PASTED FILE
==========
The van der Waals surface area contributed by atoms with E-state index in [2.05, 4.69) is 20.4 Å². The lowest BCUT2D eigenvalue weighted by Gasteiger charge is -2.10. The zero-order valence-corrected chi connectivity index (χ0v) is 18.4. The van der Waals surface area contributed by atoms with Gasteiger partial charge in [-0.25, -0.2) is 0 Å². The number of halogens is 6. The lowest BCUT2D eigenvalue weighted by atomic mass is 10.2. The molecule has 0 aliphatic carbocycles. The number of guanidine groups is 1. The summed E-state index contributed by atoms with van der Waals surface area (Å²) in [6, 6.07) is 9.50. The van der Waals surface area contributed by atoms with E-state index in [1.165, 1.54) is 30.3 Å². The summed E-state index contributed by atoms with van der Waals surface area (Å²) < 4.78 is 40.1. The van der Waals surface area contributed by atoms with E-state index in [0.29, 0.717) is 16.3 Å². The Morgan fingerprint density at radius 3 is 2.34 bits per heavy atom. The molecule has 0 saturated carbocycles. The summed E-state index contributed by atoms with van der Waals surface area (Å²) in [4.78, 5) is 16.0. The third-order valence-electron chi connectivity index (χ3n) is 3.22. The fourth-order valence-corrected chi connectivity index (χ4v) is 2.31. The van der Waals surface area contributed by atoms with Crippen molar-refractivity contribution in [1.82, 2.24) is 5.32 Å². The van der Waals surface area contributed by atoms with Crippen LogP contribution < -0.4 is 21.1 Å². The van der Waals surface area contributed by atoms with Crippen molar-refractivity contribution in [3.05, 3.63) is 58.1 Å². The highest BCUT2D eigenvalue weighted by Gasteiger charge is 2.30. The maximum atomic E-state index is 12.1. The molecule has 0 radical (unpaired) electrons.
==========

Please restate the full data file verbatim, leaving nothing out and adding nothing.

The van der Waals surface area contributed by atoms with E-state index in [2.05, 4.69) is 20.4 Å². The lowest BCUT2D eigenvalue weighted by Gasteiger charge is -2.10. The zero-order valence-corrected chi connectivity index (χ0v) is 18.4. The van der Waals surface area contributed by atoms with Gasteiger partial charge in [-0.25, -0.2) is 0 Å². The number of halogens is 6. The lowest BCUT2D eigenvalue weighted by atomic mass is 10.2. The molecule has 0 aliphatic carbocycles. The number of guanidine groups is 1. The summed E-state index contributed by atoms with van der Waals surface area (Å²) in [6, 6.07) is 9.50. The van der Waals surface area contributed by atoms with E-state index in [1.165, 1.54) is 30.3 Å². The summed E-state index contributed by atoms with van der Waals surface area (Å²) < 4.78 is 40.1. The van der Waals surface area contributed by atoms with E-state index in [0.29, 0.717) is 16.3 Å². The Morgan fingerprint density at radius 3 is 2.34 bits per heavy atom. The molecule has 0 saturated carbocycles. The summed E-state index contributed by atoms with van der Waals surface area (Å²) in [4.78, 5) is 16.0. The third-order valence-electron chi connectivity index (χ3n) is 3.22. The fourth-order valence-corrected chi connectivity index (χ4v) is 2.31. The van der Waals surface area contributed by atoms with Crippen molar-refractivity contribution in [1.82, 2.24) is 5.32 Å². The van der Waals surface area contributed by atoms with Crippen LogP contribution < -0.4 is 21.1 Å². The van der Waals surface area contributed by atoms with Crippen molar-refractivity contribution in [3.05, 3.63) is 58.1 Å². The highest BCUT2D eigenvalue weighted by Gasteiger charge is 2.30. The maximum atomic E-state index is 12.1. The molecule has 0 radical (unpaired) electrons.